Going after the ATPase class of enzymes
CEO: Asit Parikh
Based: Brighton, Massachusetts
Clinical focus: Precision oncology, synthetic lethality and cancer dependency
The scoop: A clutch of successful and effective drugs including Vertex's Kalydeco target the ATPase class of enzymes, which are involved in intracellular energy transfer. Yet despite the successes, biopharma companies haven't systematically gone after the enzymes, which include integral cell membrane proteins, limiting themselves to one-off projects, serendipitous discoveries, and the repurposing of natural products. Moma Therapeutics, in contrast, is going all-in on building a pipeline around the proteins.
What makes fierce: Moma’s focus on ATPases doesn’t reflect a belief there are quick, easy wins in the enzyme class. Quite the opposite. Moma is focused squarely on the proteins in the belief that total immersion in the science of ATPases is needed to rise to the challenges posed by the hard targets.
“We're not drugging kinases here where there's a very clear recipe book or toolbox. It's a much bigger problem. It's a harder problem,” said Peter Hammerman, chief scientific officer at Moma. “These are proteins that exist throughout work cycles in a cell that adopt multiple confirmations, bind to multiple other entities. So the complexity of developing pharmacology against ATPases is likely an order of magnitude or so different from kinases or GPCRs (G protein-coupled receptors).”
Hammerman left Novartis Institutes of Biomedical Research, where he headed oncology translational research, to join Moma because he believed the obstacles could be overcome with the current state of technology and the work could yield important medicines.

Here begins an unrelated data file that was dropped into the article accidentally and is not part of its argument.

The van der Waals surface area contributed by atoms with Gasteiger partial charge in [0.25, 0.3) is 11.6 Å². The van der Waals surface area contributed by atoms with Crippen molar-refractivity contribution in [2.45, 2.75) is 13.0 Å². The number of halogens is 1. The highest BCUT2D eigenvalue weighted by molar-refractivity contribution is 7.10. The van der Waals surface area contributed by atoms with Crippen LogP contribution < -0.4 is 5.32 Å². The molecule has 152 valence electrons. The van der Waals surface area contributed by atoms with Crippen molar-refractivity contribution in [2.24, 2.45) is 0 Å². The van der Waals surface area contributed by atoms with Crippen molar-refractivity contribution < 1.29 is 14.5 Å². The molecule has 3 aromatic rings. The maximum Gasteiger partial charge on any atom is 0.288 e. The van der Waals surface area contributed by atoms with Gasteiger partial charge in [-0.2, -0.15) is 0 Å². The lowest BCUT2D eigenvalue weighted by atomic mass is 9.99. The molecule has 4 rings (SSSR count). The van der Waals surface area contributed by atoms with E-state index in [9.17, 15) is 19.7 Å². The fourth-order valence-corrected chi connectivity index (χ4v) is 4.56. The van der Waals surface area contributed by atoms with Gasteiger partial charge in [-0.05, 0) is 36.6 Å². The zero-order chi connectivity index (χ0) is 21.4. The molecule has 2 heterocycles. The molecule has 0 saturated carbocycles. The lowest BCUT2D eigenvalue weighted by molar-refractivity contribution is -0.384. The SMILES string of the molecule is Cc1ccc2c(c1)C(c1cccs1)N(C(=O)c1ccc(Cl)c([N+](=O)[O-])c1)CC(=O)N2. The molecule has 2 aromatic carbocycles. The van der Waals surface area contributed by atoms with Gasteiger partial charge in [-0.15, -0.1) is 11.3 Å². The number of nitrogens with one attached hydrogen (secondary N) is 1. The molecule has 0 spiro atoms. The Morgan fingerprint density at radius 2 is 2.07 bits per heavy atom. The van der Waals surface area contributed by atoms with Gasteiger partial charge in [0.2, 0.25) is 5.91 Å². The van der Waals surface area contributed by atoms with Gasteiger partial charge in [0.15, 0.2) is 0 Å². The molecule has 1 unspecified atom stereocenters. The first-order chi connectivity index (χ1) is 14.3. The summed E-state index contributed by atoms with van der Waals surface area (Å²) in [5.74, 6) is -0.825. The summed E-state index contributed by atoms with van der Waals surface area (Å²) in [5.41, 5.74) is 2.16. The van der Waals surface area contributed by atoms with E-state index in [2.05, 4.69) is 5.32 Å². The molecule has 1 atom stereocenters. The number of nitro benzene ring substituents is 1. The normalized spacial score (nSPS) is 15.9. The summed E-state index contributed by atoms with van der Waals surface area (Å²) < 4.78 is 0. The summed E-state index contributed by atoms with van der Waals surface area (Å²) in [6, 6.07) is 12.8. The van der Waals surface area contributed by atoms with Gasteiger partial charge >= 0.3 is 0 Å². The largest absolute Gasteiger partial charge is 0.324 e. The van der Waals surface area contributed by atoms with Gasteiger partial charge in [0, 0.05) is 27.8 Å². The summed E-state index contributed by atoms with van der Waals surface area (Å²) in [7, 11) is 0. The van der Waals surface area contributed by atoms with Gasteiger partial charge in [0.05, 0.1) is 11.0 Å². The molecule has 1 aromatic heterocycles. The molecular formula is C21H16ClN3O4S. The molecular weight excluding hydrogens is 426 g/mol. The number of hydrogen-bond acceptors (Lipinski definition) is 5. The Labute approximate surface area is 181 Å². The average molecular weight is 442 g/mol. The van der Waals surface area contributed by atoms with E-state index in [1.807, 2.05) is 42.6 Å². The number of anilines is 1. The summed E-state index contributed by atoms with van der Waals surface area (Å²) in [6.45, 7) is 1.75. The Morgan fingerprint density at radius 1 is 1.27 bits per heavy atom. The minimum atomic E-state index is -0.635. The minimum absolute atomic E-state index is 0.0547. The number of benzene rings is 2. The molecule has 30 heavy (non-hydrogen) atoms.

Moma is targeting the molecular machines that underlie human disease. Its ATPase focus is possible because of new ways of doing high throughput drug screening, the use of AI and machine learning, and advances in structural annotation that have empowered small biotechs to use cryogenic electron microscopy to determine crystal structures.
Using the platform, Moma has established five programs running in parallel. Moma hopes to move one program into the lead in the coming months, followed by a couple of others next year. If all goes well, Moma could be in the clinic in 2023, although that target is speculative at this stage.
As Moma advances the drug candidates, it expects to acquire knowledge about how to drug ATPases that makes it a little easier to go after subsequent targets. Moma is supporting the generation of a knowledge base through research with no direct therapeutic applications.
“There may be a particular protein in this class that we actually are not directly interested in drugging, but studying it can still give us insights that help us make the jump from one protein in the class to another protein in the class because it's sort of an intermediary there. Over time, the goal is to unlock the class as a whole,” said Moma CEO Asit Parikh.
Moma’s 50-person team is currently working out of a sublet facility on the outskirts of Boston. In April, Moma plans to move into a custom-built space in Cambridge that will serve as the permanent base for its effort to systematically unlock the therapeutic potential of ATPases.
Investors: Casdin Capital, Cormorant Asset Management, Creacion Ventures, Nextech Invest, Rock Springs Capital and Third Rock Ventures.